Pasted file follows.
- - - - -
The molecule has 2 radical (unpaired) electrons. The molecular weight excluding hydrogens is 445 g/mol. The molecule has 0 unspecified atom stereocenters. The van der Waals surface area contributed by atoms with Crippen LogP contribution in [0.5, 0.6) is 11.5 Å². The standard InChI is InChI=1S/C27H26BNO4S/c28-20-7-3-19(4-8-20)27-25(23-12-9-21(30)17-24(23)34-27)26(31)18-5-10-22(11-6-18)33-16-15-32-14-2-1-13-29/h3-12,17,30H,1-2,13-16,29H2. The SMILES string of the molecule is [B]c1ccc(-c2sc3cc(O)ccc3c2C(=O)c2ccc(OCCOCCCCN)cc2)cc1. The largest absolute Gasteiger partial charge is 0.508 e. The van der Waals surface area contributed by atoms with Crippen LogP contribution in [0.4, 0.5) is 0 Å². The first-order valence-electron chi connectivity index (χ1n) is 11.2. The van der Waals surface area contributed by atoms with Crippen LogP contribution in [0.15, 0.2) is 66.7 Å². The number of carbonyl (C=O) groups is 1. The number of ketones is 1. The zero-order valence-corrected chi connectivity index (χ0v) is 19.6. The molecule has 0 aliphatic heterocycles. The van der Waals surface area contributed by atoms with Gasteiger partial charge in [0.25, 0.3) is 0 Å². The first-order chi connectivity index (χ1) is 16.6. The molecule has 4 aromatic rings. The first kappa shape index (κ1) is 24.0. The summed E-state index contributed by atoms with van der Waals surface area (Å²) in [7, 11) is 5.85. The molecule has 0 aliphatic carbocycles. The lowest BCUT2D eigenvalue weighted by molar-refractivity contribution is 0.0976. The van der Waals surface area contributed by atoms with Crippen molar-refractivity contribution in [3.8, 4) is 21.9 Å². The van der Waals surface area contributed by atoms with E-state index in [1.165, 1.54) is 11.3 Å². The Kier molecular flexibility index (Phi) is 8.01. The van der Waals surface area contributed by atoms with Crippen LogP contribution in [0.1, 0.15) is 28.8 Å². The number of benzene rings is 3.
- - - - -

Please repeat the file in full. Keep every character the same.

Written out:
The molecule has 2 radical (unpaired) electrons. The molecular weight excluding hydrogens is 445 g/mol. The molecule has 0 unspecified atom stereocenters. The van der Waals surface area contributed by atoms with Crippen LogP contribution in [0.5, 0.6) is 11.5 Å². The standard InChI is InChI=1S/C27H26BNO4S/c28-20-7-3-19(4-8-20)27-25(23-12-9-21(30)17-24(23)34-27)26(31)18-5-10-22(11-6-18)33-16-15-32-14-2-1-13-29/h3-12,17,30H,1-2,13-16,29H2. The SMILES string of the molecule is [B]c1ccc(-c2sc3cc(O)ccc3c2C(=O)c2ccc(OCCOCCCCN)cc2)cc1. The largest absolute Gasteiger partial charge is 0.508 e. The van der Waals surface area contributed by atoms with Crippen LogP contribution in [0.4, 0.5) is 0 Å². The first-order valence-electron chi connectivity index (χ1n) is 11.2. The van der Waals surface area contributed by atoms with Crippen LogP contribution in [0.15, 0.2) is 66.7 Å². The number of carbonyl (C=O) groups is 1. The number of ketones is 1. The zero-order valence-corrected chi connectivity index (χ0v) is 19.6. The molecule has 0 aliphatic heterocycles. The van der Waals surface area contributed by atoms with Gasteiger partial charge in [0.25, 0.3) is 0 Å². The first-order chi connectivity index (χ1) is 16.6. The molecule has 4 aromatic rings. The first kappa shape index (κ1) is 24.0. The summed E-state index contributed by atoms with van der Waals surface area (Å²) in [7, 11) is 5.85. The molecule has 0 aliphatic carbocycles. The lowest BCUT2D eigenvalue weighted by molar-refractivity contribution is 0.0976. The van der Waals surface area contributed by atoms with Crippen molar-refractivity contribution in [3.8, 4) is 21.9 Å². The van der Waals surface area contributed by atoms with E-state index in [1.165, 1.54) is 11.3 Å². The Kier molecular flexibility index (Phi) is 8.01. The van der Waals surface area contributed by atoms with Crippen LogP contribution in [0.1, 0.15) is 28.8 Å². The number of benzene rings is 3.